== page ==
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Simple HTTP Server in 512 bytes
#!/usr/bin/env python2.6
Task: implement a rudimentary HTTP server in Python. It needs to support the
GET method to serve static HTML files. Requests to ``/`` shall be
automatically resolved to ``/index.html``. All invalid requests shall be
answered with a ``400 Bad Request``. Queries on a non-existing file shall
terminate in a ``404 Not Found``. The serving port shall be passed through the
command line. The server must be threaded. Use the socket APIs.
This implementation is *just a single Python expression,* and only 512 bytes.
My favorite hacks:
* ``iter(s.accept,s.listen(8))`` actually uses the less known form of the
``iter()`` builtin: ``iter(callable, sentinel)``, where *the callable is
called until it returns the sentinel.* The ``socket.listen()`` method
handily returns ``None``, which means we will loop forever. I consume this
iterator with ``map()``.
* ``hasattr(type(k,(),{k:property(lambda x:open(d))})(),k)`` is a very
special beast of its own -- and already stripped down to only the relevant
parts! ``k`` is some string (any string basically, we don't really care for
this part of the code) and ``d`` is the file name we want to try to open.
The fun part about ``hasattr`` is that it was meant to do the following: try
to access the requested attribute. If it does not exist the corresponding
object will throw an ``AttributeError`` and the object does not have the
attribute in question. There is a long-standing quirk with its
implementation though: it catches *all* exceptions (which is basically fine
because you don't expect ``hasattr`` to ever raise/propagate an exception).
If the object now *computes a value* when accessed, eg. through a property,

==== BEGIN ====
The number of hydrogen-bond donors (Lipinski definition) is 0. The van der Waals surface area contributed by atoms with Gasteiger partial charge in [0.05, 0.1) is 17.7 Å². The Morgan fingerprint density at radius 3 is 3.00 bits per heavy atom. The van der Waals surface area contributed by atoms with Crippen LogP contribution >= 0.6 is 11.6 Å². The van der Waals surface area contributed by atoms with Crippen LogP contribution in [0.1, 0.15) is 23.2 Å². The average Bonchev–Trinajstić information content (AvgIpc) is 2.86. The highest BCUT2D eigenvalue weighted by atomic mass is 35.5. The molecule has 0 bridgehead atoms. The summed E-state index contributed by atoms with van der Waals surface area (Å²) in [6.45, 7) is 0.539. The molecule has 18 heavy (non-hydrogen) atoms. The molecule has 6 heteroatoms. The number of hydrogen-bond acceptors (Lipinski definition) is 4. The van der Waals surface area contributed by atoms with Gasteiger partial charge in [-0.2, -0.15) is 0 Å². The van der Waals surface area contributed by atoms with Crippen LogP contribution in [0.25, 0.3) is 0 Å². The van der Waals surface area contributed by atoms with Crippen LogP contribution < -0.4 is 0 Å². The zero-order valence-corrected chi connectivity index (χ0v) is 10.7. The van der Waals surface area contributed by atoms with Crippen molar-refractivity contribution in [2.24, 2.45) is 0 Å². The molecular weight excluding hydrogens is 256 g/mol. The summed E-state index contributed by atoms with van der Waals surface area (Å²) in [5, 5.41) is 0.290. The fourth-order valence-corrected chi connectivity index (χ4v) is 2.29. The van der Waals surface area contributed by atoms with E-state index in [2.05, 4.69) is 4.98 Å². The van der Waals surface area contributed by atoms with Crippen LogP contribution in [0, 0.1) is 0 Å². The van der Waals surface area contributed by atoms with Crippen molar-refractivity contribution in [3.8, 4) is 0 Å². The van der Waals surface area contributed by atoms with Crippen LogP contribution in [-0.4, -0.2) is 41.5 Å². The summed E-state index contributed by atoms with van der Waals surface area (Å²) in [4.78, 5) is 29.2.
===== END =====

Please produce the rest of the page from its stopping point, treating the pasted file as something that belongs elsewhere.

we can handily check with ``hasattr()`` if that succeeded.
In the actual implementation it goes a step further: it has a *side effect,*
mutating another object *z* in case everything went fine.
* ``(s + ' '*2).split(' ', 2)`` is a nifty bit of code to make ``str.split``
always succeed. By default, ``s.split(' ', 2)`` would return *at most* three
strings delimited by a space -- but a list of one or two strings is fine too.
If we deliberately pad the string beforehand no such error can happen (but we
have to deal with the last element containing bogus trailing spaces
throughout the other parts of the code).
* ``~0`` is a neat obfuscation for ``-1``.
* Python's parser is actually quite forgiving in the way it requires
whitespace. Word boundaries are usually okay for terminating keywords and
identifiers, too, which allows squeezing the code quite a bit -- take
``d.strip("/")or"index.html"`` for example.
* Oh yeah, ``thread.start_new`` is a deprecated and undocumented shorthand for
* ``socket.makefile()`` saves me some work when reading the first line from a
* A hack I did ultimately reject, in favor of spec conformance, is HTTP version
number trimming: Firefox and Chrome do accept ``HTTP/1.`` as a valid number,
saving another precious byte!
Okay, now for those variables:
The listening socket (bound through a leaking list comprehension).
Oh man, this is a bit tricky. It is generally bound to the recently
accepted (socket, addr) pair returned by ``socket.accept()``. In the
accepting *thread* it is immediately rebound to only the *socket.*
This hack I actually like very much. It is the response! Now by default, it
contains only the empty string. If reading the file and all that jazz
succeeds, the ``Content-Length`` header and the file contents are appended to
that list (see ``z.extend()``, around byte 271). When finally writing out
the response only the last element -- the contents or, if appending did not
happen for any reason, the empty string -- is sent.
The string ``"HTTP/1.`` to save some bytes when checking for ``HTTP/1.0`` and
``HTTP/1.1`` and writing out the response (``HTTP/1.1 200 OK``).
The file's contents.
A space. It is used as a dummy string and for ``str.split``ting the
request line.
``v``, ``d``, and ``p``
The parsed request: verb, queried document, and protocol version.
in[__import__('socket').socket()]],map(lambda c,k=
' ':__import__('thread').start_new(lambda c,z=[""]
,q="HTTP/1.":[[c.send(q+"1 "+["400 Bad Request\n",[
"404 Not Found\n","200 OK\n"][hasattr(type(k,(),{k:
property(lambda x:z.extend("Content-Length: %d\n\n"
%len(y)+y for(y)in[open(d.strip("/")or"index.html")
.read()]))})(),k)]+z[~0]][v=='GET'and p.strip()in(q
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